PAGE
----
With a “spiritually-rooted” political understanding in mind, there is a clear contradiction between seeking the most pragmatic and accommodating solution within the status-quo – which is the symptom of a defeated mentality perhaps made more pessimistic by the fate of the failed Morsi experiment – and on the other hand seeking a comprehensive Islamic solution. This is because when the Muslim recognizes that while he is responsible for his actions, it is the Will of God that would bring about the results. In other words, he is ready to become a revolutionary, freed from the quietism that springs from fatalism and recognizing his role is to pursue the commandments of God, and that God would through that bring about the change he so desired – as noted in the Quran (47:7) “O you who believe! If you help (in the cause of) Allah, He will help you, and make your foothold firm.”
Outside the Nation-State
This leads onto the point regarding the finality of the nation-state, and the implied understanding that it is something deterministic and inevitable, a natural evolution of human society. A critical study of the nation state would highlight that there is nothing evolutionary or deterministic about it at all. It rather emerged from a specific set of circumstances and events in Europe after a period of empires, city-states and feudal kingdoms, due to decisions taken by political actors therein. Its imposition in the Middle East came in the wake of the defeat Ottoman caliphate in World War One, after which it was artificially forced upon the region. In other words it is simply the result of human effort, in both the creation of the ideology and its spread and imposition elsewhere.
There is nothing which forces Muslims or anyone else to accept this as a fait accompli never to be challenged – in actual fact just about every Islamic group since the destruction of the caliphate has, at least in theory, the ultimate objective of removing the nation-state due to its incompatibility with Islam, including the Muslim Brotherhood’s Hasan al-Banna. To bring about an Islamic polity necessitates the uprooting and removal of the nation-state, and in its place the establishment of an Islamic constitution based not upon artificial borders dividing a people but rather adherence to Islamic law. A return to the dar al-Islam (abode of Islam) paradigm may not chime with contemporary political theory which is dominated by European thought, but it is in line with Islamic political theory and normative Islam.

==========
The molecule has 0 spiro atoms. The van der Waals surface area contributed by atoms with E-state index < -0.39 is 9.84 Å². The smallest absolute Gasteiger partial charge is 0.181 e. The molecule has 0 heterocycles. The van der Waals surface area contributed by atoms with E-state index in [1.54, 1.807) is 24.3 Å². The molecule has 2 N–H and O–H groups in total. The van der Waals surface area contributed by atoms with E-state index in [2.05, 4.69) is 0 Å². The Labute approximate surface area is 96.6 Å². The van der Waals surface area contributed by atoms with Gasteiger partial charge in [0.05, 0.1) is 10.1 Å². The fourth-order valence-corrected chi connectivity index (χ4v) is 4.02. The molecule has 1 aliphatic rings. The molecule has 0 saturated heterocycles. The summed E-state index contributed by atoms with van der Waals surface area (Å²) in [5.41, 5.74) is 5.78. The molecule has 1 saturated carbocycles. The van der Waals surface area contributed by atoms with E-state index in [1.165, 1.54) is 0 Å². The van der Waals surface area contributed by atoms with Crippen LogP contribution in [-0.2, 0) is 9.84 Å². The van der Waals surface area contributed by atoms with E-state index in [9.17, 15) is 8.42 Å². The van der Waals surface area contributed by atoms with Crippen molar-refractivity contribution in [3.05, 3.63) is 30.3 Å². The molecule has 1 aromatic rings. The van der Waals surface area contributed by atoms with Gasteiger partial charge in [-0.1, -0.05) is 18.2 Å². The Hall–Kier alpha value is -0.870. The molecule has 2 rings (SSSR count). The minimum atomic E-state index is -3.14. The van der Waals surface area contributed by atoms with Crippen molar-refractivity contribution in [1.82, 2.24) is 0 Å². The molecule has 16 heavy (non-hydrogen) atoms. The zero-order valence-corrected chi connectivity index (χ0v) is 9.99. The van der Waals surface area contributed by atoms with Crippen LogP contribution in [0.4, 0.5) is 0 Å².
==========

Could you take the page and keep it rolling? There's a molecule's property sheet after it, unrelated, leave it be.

According to normative Islamic law, the establishment of a unitary leader who is ultimately responsible for applying Islam upon the people under their authority through the institution commonly known as the caliphate, or imamate, or Islamic state, is an obligation and not merely a matter of preference or compatibility with contemporary accepted state models. This is a matter of consensus upon across all the Islamic sects, including the Shia, whose original difference is not upon the model of the caliphate but rather who should be appointed the caliph.
A Revolution to Normative Precedence
While Shakir notes the absence of a precedence for an Islamic constitution within a nation-state, perhaps ignoring the fact that the nation-state is not an Islamic institution in the first place and therefore the lack of such a precedence is not only expected but demanded, he also seems to ignore the Islamic precedence of the Islamic state established by the Prophet Muhammad upon a constitutional basis, which then formed the exemplar for his successors, or khulafa. There is a rich literature of Islamic political theory and thought as part of the heritage of normative Islam, but due to several factors this is neglected in study even by Islamic scholars in favor of European-centric political theory.
The creation of such a state in the Middle East would mark a rupture with the legacy of Sykes-Picot, and in its normative precedence (and demand) the establishment of such a caliphate would provide the masses of the Muslims with the higher vision and belief they would follow while sacrificing their immediate personal interests.
Such a state would also serve to give the politicians a clear viewpoint and policy, rather than the confused mix of policies and intentions which occurs when Islamic parties try to take control of vehicles created upon a different foundation. Rather than trying to force the “islamisation” of the nation-state constrained by existing paradigms, it could bring about a completely new set of political norms and institutions.